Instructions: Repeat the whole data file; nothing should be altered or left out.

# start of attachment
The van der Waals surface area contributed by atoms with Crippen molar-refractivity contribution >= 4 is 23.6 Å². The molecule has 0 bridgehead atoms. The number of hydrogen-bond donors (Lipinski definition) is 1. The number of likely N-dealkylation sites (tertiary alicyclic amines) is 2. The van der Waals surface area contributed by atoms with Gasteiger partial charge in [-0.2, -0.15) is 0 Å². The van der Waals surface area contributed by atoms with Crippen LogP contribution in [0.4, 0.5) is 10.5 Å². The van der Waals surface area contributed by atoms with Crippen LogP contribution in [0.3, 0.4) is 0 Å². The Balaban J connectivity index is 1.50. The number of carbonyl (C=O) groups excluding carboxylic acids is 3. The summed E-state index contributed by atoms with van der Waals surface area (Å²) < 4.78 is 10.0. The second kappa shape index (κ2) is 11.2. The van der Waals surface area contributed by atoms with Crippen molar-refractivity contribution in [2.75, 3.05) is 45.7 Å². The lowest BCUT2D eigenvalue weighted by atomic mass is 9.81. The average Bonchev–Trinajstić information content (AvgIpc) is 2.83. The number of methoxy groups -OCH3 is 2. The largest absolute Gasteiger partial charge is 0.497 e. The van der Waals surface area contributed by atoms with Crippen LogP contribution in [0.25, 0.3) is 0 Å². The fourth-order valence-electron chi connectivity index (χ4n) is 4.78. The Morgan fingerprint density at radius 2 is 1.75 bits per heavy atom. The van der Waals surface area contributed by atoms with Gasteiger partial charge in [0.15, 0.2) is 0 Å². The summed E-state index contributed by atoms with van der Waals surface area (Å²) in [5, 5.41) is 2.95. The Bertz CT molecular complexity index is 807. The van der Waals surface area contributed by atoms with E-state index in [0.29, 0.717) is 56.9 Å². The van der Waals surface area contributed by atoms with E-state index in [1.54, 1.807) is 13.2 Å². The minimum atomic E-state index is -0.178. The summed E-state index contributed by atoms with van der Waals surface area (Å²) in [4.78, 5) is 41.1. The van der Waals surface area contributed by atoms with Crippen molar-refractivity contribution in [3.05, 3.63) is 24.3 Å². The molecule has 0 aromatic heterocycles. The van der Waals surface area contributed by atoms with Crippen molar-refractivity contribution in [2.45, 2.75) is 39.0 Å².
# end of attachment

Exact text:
The van der Waals surface area contributed by atoms with Crippen molar-refractivity contribution >= 4 is 23.6 Å². The molecule has 0 bridgehead atoms. The number of hydrogen-bond donors (Lipinski definition) is 1. The number of likely N-dealkylation sites (tertiary alicyclic amines) is 2. The van der Waals surface area contributed by atoms with Gasteiger partial charge in [-0.2, -0.15) is 0 Å². The van der Waals surface area contributed by atoms with Crippen LogP contribution in [0.4, 0.5) is 10.5 Å². The van der Waals surface area contributed by atoms with Crippen LogP contribution in [0.3, 0.4) is 0 Å². The Balaban J connectivity index is 1.50. The number of carbonyl (C=O) groups excluding carboxylic acids is 3. The summed E-state index contributed by atoms with van der Waals surface area (Å²) < 4.78 is 10.0. The second kappa shape index (κ2) is 11.2. The van der Waals surface area contributed by atoms with Crippen molar-refractivity contribution in [2.75, 3.05) is 45.7 Å². The lowest BCUT2D eigenvalue weighted by atomic mass is 9.81. The average Bonchev–Trinajstić information content (AvgIpc) is 2.83. The number of methoxy groups -OCH3 is 2. The largest absolute Gasteiger partial charge is 0.497 e. The van der Waals surface area contributed by atoms with Crippen LogP contribution in [0.25, 0.3) is 0 Å². The fourth-order valence-electron chi connectivity index (χ4n) is 4.78. The Morgan fingerprint density at radius 2 is 1.75 bits per heavy atom. The van der Waals surface area contributed by atoms with Gasteiger partial charge in [0.15, 0.2) is 0 Å². The summed E-state index contributed by atoms with van der Waals surface area (Å²) in [5, 5.41) is 2.95. The Bertz CT molecular complexity index is 807. The van der Waals surface area contributed by atoms with E-state index in [0.29, 0.717) is 56.9 Å². The van der Waals surface area contributed by atoms with E-state index in [1.54, 1.807) is 13.2 Å². The minimum atomic E-state index is -0.178. The summed E-state index contributed by atoms with van der Waals surface area (Å²) in [4.78, 5) is 41.1. The van der Waals surface area contributed by atoms with Crippen molar-refractivity contribution in [3.05, 3.63) is 24.3 Å². The molecule has 0 aromatic heterocycles. The van der Waals surface area contributed by atoms with Crippen molar-refractivity contribution in [2.45, 2.75) is 39.0 Å².